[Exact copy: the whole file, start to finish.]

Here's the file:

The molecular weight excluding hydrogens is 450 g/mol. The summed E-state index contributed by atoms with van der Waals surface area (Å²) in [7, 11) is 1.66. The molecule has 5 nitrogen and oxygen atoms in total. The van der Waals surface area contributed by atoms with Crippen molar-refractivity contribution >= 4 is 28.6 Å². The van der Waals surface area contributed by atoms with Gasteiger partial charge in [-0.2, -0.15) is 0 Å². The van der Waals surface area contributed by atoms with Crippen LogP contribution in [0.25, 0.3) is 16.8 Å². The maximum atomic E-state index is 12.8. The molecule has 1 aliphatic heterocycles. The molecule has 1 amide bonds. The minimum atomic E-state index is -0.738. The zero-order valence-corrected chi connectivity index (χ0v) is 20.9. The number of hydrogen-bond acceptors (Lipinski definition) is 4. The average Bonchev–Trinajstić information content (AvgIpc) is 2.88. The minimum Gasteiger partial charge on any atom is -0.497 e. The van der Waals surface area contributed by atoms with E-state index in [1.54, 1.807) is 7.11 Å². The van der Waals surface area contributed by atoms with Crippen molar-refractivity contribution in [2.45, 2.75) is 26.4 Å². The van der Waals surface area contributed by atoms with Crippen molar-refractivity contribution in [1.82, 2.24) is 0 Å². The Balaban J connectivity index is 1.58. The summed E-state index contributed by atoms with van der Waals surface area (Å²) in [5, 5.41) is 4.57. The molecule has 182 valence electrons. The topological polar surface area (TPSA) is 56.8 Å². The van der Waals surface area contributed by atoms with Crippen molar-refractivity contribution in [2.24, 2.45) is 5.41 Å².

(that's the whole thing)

The molecular weight excluding hydrogens is 450 g/mol. The summed E-state index contributed by atoms with van der Waals surface area (Å²) in [7, 11) is 1.66. The molecule has 5 nitrogen and oxygen atoms in total. The van der Waals surface area contributed by atoms with Crippen molar-refractivity contribution >= 4 is 28.6 Å². The van der Waals surface area contributed by atoms with Gasteiger partial charge in [-0.2, -0.15) is 0 Å². The van der Waals surface area contributed by atoms with Crippen LogP contribution in [0.25, 0.3) is 16.8 Å². The maximum atomic E-state index is 12.8. The molecule has 1 aliphatic heterocycles. The molecule has 1 amide bonds. The minimum atomic E-state index is -0.738. The zero-order valence-corrected chi connectivity index (χ0v) is 20.9. The number of hydrogen-bond acceptors (Lipinski definition) is 4. The average Bonchev–Trinajstić information content (AvgIpc) is 2.88. The minimum Gasteiger partial charge on any atom is -0.497 e. The van der Waals surface area contributed by atoms with E-state index in [1.54, 1.807) is 7.11 Å². The van der Waals surface area contributed by atoms with Crippen molar-refractivity contribution in [2.45, 2.75) is 26.4 Å². The van der Waals surface area contributed by atoms with Crippen molar-refractivity contribution in [1.82, 2.24) is 0 Å². The Balaban J connectivity index is 1.58. The summed E-state index contributed by atoms with van der Waals surface area (Å²) in [5, 5.41) is 4.57. The molecule has 182 valence electrons. The topological polar surface area (TPSA) is 56.8 Å². The van der Waals surface area contributed by atoms with Crippen molar-refractivity contribution in [2.24, 2.45) is 5.41 Å².